Sadiq Khan has pledged to block the appointment of a new Met commissioner unless they grasp the “true extent” of the organisation’s “deep cultural problems”.
In what he said was a “personal” mission to change the Met after a series of “appalling scandals”, the London Mayor invoked the Stephen Lawrence inquiry as a model for reform.
Speaking at City Hall in London’s Docklands, he called for the appointment of a “reforming commissioner”, four months after the resignation of the previous officer-holder, Dame Cressida Dick.
Her departure opened a rift between Priti Patel and Mr Khan, who nevertheless said he was “hopeful” about working with the Home Secretary to select a new Met boss.
The mayor said: “I won’t support the appointment of a new commissioner unless they can demonstrate they understand the true extent of the cultural and organisation problems.
“London needs a reforming commissioner… I’ll accept nothing less.”
The Met has been rocked by a series of high-profile scandals in recent years, including the murder of Sarah Everard by serving police officer Wayne Couzens, and racist texts exchanged by members of Charing Cross police station.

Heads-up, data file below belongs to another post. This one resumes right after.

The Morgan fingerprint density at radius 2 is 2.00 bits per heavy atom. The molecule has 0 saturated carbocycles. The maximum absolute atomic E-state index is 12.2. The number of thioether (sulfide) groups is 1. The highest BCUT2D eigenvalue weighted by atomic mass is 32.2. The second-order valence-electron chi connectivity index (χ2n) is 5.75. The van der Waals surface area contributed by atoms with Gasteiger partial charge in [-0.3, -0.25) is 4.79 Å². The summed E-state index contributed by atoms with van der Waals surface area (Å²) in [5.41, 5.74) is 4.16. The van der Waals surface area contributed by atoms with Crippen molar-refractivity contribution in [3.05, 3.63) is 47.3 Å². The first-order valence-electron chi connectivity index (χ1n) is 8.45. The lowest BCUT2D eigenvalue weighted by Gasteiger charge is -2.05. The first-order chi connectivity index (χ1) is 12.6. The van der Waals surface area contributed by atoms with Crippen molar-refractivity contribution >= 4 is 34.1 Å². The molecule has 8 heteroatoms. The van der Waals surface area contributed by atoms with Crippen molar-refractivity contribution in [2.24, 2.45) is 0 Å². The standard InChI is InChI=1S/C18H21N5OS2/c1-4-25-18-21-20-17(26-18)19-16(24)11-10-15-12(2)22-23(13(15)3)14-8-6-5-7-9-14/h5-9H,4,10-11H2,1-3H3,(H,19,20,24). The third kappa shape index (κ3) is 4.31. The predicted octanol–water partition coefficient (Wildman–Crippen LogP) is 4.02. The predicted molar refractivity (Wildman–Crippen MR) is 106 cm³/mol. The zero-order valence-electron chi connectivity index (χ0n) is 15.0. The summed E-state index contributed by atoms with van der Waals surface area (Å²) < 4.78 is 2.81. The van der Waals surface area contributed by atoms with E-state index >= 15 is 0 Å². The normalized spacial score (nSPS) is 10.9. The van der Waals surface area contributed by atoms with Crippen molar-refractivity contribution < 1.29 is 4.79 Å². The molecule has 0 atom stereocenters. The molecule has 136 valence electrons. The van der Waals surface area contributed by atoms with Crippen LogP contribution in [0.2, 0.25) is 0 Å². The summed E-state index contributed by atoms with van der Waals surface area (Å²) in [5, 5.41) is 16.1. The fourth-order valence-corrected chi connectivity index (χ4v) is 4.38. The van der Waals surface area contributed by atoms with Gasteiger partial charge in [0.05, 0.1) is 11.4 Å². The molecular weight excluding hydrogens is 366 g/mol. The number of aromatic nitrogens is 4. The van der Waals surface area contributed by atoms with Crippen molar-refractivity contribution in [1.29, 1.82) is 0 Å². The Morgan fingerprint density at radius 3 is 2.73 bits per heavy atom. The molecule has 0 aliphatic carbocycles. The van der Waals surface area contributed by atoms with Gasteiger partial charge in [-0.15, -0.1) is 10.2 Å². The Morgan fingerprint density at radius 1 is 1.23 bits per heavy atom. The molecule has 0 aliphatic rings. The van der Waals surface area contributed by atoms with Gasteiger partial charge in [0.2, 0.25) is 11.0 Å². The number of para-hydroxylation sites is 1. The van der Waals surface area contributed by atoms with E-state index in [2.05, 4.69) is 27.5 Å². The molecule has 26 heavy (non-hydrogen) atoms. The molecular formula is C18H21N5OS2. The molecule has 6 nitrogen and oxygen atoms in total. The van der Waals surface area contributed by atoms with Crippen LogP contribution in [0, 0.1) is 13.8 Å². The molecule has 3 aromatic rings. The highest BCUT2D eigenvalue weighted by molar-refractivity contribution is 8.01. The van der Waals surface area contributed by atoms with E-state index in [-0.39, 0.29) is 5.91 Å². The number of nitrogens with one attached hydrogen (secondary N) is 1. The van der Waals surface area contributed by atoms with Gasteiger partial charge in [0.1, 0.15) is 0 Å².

Noting the reforms made after the Stephen Lawrence inquiry in 1999, which concluded that the Met was “institutionally racist”, Mr Khan called for improved vetting of officers and changes to the misconduct process.
“This judgment was a landmark moment in the history of British race relations, triggering far-reaching reforms to policing, public services and criminal law,” he said.
“There’s no doubt that the police and criminal justice system have made significant and positive steps forward since then.
“But it’s become painfully clear that further reform on a far-reaching scale is now urgently needed.”
Admitting that rebuilding public trust would not “happen overnight”, Mr Khan said after his speech that reforming the police was a “personal” matter.
“It’s really important for the next commissioner, for the police to understand that trust or confidence… is integral to keeping our city safe,” he said.
“It’s personal for me because I experienced the bad old days of the police service in the 70s and 80s.
“I remember the impacts on people of colour, people like me, we heard stories about the police being abusive and misusing their powers.”
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